Looking through the links I posted, and probably any text on ride management, will show that continuous cutting is bad as you don't end up with sections of different aged habitat so wildlife can't easily move about. This will lead to a mush less diverse range of creatures. I can't really find anything that suggests flailing in itself is bad, just as long as only some sections are cut back each year and the majority of the edges left. That might make in uneconomical to flail of course...

You could start at one end doing a hard cut & work down to just a light trim at the other then in the following years you can hard cut a different section at a time.

For every link confirming its a bad thing to do you will find one saying its ok.

Would not want to be on the volunteer work party that has got 20miles to do by hand. If your going to make them hand cut it you should really be there for every yard.
gz

Another aspect of flailing is punctures Sad Treacodactyl

You could start at one end doing a hard cut & work down to just a light trim at the other then in the following years you can hard cut a different section at a time.

That would be almost as bad as cutting the whole lot, you want a mix of habitats.

As you'd only cut part of the area each year you would only be cutting a few miles, not 20. Still a fair bit of work though. If the paths are overgrown perhaps the best solution is to trim the whole area with a fail and then plan to cut by hand.
Tavascarow

Another aspect of flailing is punctures Sad Indeed.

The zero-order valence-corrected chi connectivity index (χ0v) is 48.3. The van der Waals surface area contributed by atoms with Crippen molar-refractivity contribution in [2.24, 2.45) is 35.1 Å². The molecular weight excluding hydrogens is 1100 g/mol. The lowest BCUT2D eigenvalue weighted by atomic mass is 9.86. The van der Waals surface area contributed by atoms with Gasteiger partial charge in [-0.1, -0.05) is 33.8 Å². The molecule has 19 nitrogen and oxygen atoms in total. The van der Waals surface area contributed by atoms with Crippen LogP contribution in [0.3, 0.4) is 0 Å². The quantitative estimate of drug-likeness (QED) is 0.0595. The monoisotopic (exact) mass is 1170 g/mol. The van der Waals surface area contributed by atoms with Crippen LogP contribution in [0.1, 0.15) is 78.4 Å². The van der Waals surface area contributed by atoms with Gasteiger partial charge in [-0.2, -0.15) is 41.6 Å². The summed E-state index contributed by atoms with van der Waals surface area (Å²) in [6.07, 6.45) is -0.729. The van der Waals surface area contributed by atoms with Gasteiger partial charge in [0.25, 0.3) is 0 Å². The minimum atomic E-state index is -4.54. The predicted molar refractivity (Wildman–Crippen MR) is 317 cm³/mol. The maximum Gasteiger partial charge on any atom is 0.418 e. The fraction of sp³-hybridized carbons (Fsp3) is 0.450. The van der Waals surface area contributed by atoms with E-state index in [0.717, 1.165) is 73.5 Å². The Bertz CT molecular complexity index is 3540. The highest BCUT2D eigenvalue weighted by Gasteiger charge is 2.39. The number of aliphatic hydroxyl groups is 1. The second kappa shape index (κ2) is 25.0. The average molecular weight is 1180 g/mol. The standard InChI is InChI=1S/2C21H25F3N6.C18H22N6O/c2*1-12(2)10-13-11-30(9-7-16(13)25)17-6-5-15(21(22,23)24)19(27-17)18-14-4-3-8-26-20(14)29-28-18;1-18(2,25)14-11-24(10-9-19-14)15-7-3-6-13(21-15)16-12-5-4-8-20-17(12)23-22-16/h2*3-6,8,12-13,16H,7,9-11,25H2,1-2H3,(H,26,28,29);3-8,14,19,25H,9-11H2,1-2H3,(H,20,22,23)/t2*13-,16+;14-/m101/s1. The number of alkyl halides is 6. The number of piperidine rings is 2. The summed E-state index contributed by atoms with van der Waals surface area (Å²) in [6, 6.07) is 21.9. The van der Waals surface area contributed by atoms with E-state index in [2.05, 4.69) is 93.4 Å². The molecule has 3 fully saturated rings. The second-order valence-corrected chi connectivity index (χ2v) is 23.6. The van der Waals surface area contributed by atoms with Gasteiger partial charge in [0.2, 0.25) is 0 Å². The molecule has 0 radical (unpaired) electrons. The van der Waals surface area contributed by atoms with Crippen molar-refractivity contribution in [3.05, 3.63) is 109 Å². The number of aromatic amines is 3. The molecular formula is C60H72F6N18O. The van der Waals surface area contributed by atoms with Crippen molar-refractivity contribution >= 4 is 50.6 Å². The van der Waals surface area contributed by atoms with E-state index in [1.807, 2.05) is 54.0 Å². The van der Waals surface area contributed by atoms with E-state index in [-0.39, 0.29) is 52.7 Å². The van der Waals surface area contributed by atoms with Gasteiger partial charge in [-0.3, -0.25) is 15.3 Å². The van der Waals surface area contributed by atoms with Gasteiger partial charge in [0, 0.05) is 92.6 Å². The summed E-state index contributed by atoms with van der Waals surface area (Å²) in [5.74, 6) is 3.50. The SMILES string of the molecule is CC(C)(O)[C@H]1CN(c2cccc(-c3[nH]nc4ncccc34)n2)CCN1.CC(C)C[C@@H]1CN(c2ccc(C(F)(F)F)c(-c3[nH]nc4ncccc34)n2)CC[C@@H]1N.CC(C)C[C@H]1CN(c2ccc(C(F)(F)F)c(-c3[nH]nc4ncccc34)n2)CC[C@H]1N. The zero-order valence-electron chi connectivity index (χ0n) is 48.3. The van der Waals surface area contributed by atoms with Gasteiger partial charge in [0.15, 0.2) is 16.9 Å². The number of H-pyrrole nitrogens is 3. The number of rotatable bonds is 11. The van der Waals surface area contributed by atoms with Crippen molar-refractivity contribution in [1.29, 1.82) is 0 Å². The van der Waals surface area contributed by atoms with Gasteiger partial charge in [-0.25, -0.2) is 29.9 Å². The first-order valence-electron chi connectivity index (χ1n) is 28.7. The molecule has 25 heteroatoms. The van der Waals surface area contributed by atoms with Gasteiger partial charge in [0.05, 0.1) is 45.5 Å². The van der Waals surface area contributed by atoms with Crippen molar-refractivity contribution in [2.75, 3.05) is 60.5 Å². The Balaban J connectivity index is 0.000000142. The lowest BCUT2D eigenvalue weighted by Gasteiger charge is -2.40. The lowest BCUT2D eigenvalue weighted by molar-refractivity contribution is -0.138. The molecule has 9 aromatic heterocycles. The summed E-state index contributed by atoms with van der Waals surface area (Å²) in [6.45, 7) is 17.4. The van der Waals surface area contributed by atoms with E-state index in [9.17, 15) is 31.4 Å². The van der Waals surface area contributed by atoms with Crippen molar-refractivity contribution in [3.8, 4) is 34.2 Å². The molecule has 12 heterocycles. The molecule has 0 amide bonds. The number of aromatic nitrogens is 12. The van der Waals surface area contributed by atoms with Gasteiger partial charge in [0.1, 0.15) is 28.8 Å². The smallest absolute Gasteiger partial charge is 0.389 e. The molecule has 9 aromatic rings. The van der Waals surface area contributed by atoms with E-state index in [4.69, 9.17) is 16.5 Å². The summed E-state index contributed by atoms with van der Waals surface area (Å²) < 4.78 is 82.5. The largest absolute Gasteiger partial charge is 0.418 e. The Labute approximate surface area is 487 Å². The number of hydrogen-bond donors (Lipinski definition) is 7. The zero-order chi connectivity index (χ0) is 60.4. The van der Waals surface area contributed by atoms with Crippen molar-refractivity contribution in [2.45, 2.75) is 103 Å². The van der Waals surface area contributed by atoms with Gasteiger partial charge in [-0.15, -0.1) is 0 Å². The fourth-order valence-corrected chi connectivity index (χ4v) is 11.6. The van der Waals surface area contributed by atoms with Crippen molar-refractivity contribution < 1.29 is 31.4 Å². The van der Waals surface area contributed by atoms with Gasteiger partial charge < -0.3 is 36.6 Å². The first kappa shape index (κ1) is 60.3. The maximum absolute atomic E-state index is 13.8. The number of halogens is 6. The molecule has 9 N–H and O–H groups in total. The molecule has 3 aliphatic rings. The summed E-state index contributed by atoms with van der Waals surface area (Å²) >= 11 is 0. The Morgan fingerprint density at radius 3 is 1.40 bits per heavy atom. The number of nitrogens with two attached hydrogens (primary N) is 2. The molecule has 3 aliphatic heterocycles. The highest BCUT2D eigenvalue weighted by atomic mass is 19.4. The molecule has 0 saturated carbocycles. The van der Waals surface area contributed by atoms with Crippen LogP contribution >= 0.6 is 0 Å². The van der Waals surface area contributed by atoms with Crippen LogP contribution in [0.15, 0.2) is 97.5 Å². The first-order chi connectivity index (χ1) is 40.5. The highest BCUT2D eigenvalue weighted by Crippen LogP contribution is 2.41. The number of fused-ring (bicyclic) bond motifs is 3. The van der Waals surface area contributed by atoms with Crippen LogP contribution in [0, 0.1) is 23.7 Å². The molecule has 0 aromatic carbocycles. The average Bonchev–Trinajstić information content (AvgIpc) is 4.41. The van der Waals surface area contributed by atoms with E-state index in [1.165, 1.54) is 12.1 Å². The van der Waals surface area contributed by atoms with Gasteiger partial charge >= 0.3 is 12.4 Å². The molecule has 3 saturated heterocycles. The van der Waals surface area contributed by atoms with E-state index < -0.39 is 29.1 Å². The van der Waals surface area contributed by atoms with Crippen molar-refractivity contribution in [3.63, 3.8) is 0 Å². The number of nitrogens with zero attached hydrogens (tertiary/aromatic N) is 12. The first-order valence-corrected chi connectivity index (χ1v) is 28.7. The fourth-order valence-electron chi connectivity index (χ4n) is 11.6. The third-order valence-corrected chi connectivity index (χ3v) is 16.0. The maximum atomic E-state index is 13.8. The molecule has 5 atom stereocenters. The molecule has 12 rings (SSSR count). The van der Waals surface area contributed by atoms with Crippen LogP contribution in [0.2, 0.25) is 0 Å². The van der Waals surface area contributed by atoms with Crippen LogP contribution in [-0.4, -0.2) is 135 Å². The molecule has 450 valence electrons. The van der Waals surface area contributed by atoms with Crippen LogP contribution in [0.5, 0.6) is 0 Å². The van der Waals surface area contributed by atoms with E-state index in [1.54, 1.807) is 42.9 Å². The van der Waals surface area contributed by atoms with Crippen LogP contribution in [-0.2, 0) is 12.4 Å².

& now the responsibility for verge maintenance is with the landowner not the council or highways dept a pain to get any compensation.
Rob R

Two years in five is the recommended frequency by Natural England. Nicky Colour it green

so is it a hedge then? or is it just a matter of cutting back a woodland to keep the path clear? If it is, or used to be a hedge, it ought to be maintained as such.

all the arguments re nature are about timing, and how much is done at once, not, as far as I can see the actual method.

Down here in Devon, the real window, between leaves falling and the buds forming/birds nesting is very short.
judith

Another aspect of flailing is punctures Sad Indeed.
& now the responsibility for verge maintenance is with the landowner not the council or highways dept a pain to get any compensation.

Yes indeed Mad . Particularly when you are talking about blackthorn.
Jamanda

There's no cars or bikes allowed on the area in question, but thorns and dog paws might actually be an argument that would work! TTouch Homestead

Another aspect of flailing is punctures Sad Indeed.
& now the responsibility for verge maintenance is with the landowner not the council or highways dept a pain to get any compensation.

Yes indeed Mad . Particularly when you are talking about blackthorn.
Yep, agree, my dad had a puncturer last visit to us, just after the flail had done the hedge opposite ours. We spent last winter, chopping, and laying our boundary hedge, and this winter will be doing the same again on another section. I also have been growing cuttings and seedlings on that I took at the time to plant back in!